RIP Fran├žois Kissel, Seattle's Original French Chef

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Francois Kissel.jpgHalf a century ago, when French food was being cooked up on television by Julia Child (a proper Bostonian,) François Kissel set up shop in a soup kitchen at First and Yesler in a space previously known as the Pittsburgh Lunch; he named it the Brasserie Pittsbourg. You'd descend a few stairs and be greeted by a glorious aroma unlike anything known to Seattle at the time: a billow of steam from the cafeteria line bearing a cloud of onions, garlic, rosemary, thyme, warm bread, and simmering chicken stock. Braised short ribs; veal chop with kidneys; sweetbreads, brains, beef tenderloin with tarragon-flavored béarnaise sauce; Provençe;al leg of lamb redolent with garlic.

As part of dinner, a salad with a vinaigrette mixed by François behind locked doors (secret ingredient: sugar) and capped with a feather-light chocolate mousse. François and his wife, Julia, opened two more places (the City Loan Pavilion and Maximlien in the Market) before the Brasserie closed its doors in the late 1990s. The landlord transformed the space into an antique mall.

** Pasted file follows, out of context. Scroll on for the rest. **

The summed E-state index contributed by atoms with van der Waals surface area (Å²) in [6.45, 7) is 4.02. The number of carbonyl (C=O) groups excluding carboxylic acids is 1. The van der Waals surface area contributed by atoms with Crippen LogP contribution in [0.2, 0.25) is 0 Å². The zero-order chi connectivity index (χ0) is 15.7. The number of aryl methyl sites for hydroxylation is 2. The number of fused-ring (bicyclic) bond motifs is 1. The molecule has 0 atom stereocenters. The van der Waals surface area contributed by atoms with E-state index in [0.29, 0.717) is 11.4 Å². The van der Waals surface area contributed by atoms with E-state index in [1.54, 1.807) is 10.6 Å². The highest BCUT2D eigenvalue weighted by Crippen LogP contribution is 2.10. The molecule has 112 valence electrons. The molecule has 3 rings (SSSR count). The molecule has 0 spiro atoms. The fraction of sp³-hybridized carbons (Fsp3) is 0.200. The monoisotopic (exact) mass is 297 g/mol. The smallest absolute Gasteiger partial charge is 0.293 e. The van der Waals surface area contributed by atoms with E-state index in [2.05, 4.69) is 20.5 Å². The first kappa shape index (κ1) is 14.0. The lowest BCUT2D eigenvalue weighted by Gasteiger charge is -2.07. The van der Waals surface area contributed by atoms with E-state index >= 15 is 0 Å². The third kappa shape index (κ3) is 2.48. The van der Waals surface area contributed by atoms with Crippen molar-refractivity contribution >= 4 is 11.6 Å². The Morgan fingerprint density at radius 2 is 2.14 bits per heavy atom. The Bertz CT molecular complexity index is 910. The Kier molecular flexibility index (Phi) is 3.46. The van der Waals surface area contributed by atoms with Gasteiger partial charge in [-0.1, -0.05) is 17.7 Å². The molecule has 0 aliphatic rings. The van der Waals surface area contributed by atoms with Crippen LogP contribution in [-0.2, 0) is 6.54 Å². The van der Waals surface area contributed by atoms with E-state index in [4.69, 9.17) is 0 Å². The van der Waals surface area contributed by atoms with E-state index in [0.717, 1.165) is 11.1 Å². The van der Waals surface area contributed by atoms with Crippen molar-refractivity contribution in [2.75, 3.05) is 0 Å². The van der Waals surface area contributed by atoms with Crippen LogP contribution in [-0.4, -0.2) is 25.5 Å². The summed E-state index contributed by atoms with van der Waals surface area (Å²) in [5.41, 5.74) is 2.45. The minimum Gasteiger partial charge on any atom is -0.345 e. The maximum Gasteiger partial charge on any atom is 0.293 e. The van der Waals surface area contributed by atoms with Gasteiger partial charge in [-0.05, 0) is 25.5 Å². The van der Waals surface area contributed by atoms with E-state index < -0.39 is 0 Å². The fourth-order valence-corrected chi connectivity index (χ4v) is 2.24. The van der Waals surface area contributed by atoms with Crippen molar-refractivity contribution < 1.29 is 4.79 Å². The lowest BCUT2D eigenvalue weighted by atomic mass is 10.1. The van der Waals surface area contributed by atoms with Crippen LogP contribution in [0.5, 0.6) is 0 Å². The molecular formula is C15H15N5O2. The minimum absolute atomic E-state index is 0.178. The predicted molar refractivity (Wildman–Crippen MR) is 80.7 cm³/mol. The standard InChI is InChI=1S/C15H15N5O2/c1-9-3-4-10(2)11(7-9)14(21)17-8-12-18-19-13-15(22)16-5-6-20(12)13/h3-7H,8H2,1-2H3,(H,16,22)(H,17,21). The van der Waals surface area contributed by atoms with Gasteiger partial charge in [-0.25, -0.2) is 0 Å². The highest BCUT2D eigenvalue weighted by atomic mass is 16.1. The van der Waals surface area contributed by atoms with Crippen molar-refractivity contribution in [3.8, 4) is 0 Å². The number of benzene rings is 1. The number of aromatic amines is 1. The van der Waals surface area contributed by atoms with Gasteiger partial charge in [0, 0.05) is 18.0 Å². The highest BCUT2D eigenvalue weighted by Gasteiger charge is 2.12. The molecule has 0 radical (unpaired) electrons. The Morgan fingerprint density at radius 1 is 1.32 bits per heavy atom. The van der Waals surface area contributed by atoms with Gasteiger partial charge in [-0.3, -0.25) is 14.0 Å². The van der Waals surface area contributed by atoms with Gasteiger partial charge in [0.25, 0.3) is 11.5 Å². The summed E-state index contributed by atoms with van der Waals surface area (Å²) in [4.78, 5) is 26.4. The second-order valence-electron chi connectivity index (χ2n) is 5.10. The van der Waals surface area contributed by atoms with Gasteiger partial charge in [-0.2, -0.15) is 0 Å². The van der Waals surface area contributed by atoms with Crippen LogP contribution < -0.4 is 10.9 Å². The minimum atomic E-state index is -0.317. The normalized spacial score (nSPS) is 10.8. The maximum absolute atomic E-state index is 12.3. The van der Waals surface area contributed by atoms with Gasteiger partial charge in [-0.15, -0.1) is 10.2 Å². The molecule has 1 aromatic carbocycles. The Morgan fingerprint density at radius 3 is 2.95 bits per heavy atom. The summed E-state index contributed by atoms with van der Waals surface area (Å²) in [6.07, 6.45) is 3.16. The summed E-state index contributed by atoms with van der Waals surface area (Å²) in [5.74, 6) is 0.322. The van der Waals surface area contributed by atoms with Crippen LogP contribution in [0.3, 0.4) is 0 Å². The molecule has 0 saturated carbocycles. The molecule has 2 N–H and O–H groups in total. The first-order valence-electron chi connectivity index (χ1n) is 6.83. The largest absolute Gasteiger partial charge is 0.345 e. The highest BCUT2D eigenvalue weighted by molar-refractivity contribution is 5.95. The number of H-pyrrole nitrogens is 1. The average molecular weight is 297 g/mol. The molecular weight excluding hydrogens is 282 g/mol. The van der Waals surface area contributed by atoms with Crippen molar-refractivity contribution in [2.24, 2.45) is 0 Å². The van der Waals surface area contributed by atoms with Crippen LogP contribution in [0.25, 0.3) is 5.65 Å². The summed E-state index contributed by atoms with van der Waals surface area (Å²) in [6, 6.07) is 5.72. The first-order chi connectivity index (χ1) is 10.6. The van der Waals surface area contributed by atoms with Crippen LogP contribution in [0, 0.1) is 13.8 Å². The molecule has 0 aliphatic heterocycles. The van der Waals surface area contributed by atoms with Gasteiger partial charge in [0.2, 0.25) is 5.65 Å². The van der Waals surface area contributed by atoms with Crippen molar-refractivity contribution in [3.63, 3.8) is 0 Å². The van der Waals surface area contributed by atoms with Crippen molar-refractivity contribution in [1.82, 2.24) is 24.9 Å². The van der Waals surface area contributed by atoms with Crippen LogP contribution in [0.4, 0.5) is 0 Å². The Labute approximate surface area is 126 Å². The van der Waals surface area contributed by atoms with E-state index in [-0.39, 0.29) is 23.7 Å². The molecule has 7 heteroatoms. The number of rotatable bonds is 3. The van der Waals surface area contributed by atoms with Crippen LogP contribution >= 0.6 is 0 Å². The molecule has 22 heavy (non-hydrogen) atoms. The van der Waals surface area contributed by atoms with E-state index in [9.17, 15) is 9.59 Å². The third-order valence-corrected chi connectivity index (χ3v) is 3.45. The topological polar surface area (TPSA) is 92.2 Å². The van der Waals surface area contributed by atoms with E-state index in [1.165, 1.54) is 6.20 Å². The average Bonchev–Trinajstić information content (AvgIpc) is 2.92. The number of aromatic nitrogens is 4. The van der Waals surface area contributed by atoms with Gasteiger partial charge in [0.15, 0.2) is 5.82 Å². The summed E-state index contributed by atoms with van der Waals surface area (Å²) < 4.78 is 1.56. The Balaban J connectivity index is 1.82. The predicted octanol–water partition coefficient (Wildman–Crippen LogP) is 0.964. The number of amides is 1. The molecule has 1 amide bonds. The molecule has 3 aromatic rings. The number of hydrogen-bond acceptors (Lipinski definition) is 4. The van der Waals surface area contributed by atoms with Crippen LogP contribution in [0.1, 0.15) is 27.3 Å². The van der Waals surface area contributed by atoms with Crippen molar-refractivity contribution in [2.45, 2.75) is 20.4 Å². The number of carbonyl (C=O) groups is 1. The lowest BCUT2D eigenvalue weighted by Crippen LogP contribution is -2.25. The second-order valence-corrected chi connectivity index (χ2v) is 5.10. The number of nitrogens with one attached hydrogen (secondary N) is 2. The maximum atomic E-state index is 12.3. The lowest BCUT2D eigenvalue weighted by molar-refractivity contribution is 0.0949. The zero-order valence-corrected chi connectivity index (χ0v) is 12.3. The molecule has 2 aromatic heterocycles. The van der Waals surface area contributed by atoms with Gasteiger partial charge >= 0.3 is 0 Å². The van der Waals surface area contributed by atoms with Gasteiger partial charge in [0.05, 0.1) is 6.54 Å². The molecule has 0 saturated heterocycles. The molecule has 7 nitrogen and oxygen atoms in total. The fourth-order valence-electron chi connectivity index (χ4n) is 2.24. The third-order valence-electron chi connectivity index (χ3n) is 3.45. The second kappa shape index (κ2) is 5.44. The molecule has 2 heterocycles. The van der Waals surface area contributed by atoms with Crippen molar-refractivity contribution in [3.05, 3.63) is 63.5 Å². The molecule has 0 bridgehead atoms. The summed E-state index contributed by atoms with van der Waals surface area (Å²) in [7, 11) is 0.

As his health deteriorated and his kidneys failed, François returned to his family home on the French Atlantic coast, north of Bordeaux. And last month, after years of painful dialysis, François passed away. He is survived, in Seattle, by his widow, Julia Gunn Kissel, and a brother, Jean-Paul Kissel.

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This page contains a single entry by Cornichon published on October 18, 2017 10:00 PM.

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